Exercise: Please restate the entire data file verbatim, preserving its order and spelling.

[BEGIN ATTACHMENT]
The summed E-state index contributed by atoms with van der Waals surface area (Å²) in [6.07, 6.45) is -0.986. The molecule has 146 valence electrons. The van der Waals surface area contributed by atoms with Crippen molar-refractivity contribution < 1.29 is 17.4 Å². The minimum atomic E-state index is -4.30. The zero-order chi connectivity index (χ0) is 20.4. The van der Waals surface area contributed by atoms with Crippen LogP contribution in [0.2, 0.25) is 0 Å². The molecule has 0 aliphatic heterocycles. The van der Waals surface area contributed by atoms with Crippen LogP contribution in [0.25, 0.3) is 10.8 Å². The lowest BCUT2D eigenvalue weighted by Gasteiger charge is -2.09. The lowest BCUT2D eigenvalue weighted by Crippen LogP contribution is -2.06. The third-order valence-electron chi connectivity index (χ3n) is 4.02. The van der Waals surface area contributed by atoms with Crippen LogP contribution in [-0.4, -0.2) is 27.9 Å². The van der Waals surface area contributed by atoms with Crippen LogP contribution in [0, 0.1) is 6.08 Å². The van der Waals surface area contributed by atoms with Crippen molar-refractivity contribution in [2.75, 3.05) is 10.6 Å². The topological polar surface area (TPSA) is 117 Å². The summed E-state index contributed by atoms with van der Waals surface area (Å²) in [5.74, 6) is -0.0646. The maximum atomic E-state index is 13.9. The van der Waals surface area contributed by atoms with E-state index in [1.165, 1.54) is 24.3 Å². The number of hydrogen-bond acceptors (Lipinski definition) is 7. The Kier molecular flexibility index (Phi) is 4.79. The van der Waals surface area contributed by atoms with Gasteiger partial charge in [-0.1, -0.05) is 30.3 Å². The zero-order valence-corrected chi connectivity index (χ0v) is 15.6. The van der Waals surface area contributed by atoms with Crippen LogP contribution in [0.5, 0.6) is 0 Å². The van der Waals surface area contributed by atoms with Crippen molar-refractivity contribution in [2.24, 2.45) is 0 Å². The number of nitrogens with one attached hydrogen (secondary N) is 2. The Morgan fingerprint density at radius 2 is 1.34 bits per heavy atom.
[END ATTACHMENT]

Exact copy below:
The summed E-state index contributed by atoms with van der Waals surface area (Å²) in [6.07, 6.45) is -0.986. The molecule has 146 valence electrons. The van der Waals surface area contributed by atoms with Crippen molar-refractivity contribution < 1.29 is 17.4 Å². The minimum atomic E-state index is -4.30. The zero-order chi connectivity index (χ0) is 20.4. The van der Waals surface area contributed by atoms with Crippen LogP contribution in [0.2, 0.25) is 0 Å². The molecule has 0 aliphatic heterocycles. The van der Waals surface area contributed by atoms with Crippen LogP contribution in [0.25, 0.3) is 10.8 Å². The lowest BCUT2D eigenvalue weighted by Gasteiger charge is -2.09. The lowest BCUT2D eigenvalue weighted by Crippen LogP contribution is -2.06. The third-order valence-electron chi connectivity index (χ3n) is 4.02. The van der Waals surface area contributed by atoms with Crippen LogP contribution in [-0.4, -0.2) is 27.9 Å². The van der Waals surface area contributed by atoms with Crippen LogP contribution in [0, 0.1) is 6.08 Å². The van der Waals surface area contributed by atoms with Crippen molar-refractivity contribution in [2.75, 3.05) is 10.6 Å². The topological polar surface area (TPSA) is 117 Å². The summed E-state index contributed by atoms with van der Waals surface area (Å²) in [5.74, 6) is -0.0646. The maximum atomic E-state index is 13.9. The van der Waals surface area contributed by atoms with E-state index in [1.165, 1.54) is 24.3 Å². The number of hydrogen-bond acceptors (Lipinski definition) is 7. The Kier molecular flexibility index (Phi) is 4.79. The van der Waals surface area contributed by atoms with Gasteiger partial charge in [-0.1, -0.05) is 30.3 Å². The zero-order valence-corrected chi connectivity index (χ0v) is 15.6. The van der Waals surface area contributed by atoms with Crippen LogP contribution in [0.5, 0.6) is 0 Å². The van der Waals surface area contributed by atoms with Crippen molar-refractivity contribution in [2.24, 2.45) is 0 Å². The number of nitrogens with one attached hydrogen (secondary N) is 2. The Morgan fingerprint density at radius 2 is 1.34 bits per heavy atom.